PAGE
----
Update: As of Friday, Feb. 1, the Boy Scouts has been officially rebranded as "Scouts BSA" and will allow girls to join its ranks (though it unofficially began welcoming girls last year following its 2017 announcement and has seen over 77,000 girls join so far). "I could not be more excited for what this means for the next generation of leaders in our nation," Chief Scout Executive Michael B. Surbaugh said in a statement. "Through Scouts BSA, more young people than ever before — young women and men — will get to experience the benefits of camaraderie, confidence, resilience, trustworthiness, courage and kindness through a time-tested program that has been proven to build character and leadership."
Original Story: Got a little girl at home who's been begging to become a Boy Scout? Her once-unlikely dream is about to become reality: the Boy Scouts of America officially announced today that it's letting girls take the oath starting in 2018.
"The historic decision comes after years of receiving requests from families and girls," stated a press release from the BSA. "The organization evaluated the results of numerous research efforts, gaining input from current members and leaders, as well as parents and girls who've never been involved in Scouting, to understand how to offer families an important additional choice in meeting the character development needs of all their children."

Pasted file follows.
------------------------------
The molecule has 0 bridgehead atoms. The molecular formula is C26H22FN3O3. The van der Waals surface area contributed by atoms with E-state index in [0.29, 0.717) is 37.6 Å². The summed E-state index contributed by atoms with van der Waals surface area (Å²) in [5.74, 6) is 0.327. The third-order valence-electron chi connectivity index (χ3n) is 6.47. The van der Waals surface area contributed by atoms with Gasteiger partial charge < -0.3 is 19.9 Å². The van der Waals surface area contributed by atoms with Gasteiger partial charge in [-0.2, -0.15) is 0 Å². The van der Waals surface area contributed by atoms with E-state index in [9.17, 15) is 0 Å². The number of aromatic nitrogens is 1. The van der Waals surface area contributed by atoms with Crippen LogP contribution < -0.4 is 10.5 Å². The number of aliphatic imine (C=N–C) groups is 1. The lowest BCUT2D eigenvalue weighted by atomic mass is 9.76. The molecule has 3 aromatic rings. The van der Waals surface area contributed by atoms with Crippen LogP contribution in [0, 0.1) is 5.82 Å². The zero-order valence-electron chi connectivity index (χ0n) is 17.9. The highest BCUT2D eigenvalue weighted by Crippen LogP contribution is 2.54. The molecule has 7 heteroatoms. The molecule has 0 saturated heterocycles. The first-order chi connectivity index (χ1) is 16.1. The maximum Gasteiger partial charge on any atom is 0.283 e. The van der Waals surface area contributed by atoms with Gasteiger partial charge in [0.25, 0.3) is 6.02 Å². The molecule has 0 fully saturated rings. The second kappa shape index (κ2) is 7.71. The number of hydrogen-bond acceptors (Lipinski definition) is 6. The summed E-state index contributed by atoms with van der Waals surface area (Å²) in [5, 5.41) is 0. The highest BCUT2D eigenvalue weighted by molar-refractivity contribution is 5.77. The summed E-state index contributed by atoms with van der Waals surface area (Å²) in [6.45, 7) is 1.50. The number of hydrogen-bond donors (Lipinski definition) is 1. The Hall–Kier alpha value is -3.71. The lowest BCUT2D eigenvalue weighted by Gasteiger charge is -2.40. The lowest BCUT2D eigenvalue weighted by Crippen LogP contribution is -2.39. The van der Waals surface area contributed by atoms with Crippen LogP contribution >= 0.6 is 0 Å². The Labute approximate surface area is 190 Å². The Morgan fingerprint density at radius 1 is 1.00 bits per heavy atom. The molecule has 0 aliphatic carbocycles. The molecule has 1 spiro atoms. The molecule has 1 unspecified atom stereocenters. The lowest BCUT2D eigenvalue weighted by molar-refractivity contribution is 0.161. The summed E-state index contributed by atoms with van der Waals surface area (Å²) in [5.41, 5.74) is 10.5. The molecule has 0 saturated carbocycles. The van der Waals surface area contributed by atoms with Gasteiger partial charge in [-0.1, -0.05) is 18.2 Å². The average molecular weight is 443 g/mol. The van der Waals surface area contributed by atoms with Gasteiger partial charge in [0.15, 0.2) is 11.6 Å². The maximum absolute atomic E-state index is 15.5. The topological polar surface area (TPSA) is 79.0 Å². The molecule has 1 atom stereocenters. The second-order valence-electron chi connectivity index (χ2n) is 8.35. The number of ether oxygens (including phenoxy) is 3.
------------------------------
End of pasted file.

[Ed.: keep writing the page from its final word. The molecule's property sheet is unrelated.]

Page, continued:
In making the decision, BSA released a questionnaire to parents regarding after-school activities and the response was overwhelming: 90 percent of parents surveyed expressed interest in signing up their daughters for a program like Cub Scouts and 87 percent were interested in programs similar to Boy Scouts.
Although the Boy Scouts organization has been running special coed programs since the '70s, the organization has yet to allow girls to actually join a "den," or unit of scouts. But starting in August, any kid 7 to 10 years old can sign up for the Cub Scout program.
And if you have a daughter who's already aged out of Cub Scouts, no problem. BSA is planning on introducing more inclusive programs for older kids in the upcoming year and will even let them earn the rank of Eagle Scout, just like their male counterparts.
It also hopes its new recruiting guidelines will mean more racial and ethnic diversity across the board. "Additionally, many groups currently underserved by Scouting, including the Hispanic and Asian communities, prefer to participate in activities as a family," said the release.
All we can say is that's one huge step for girl power.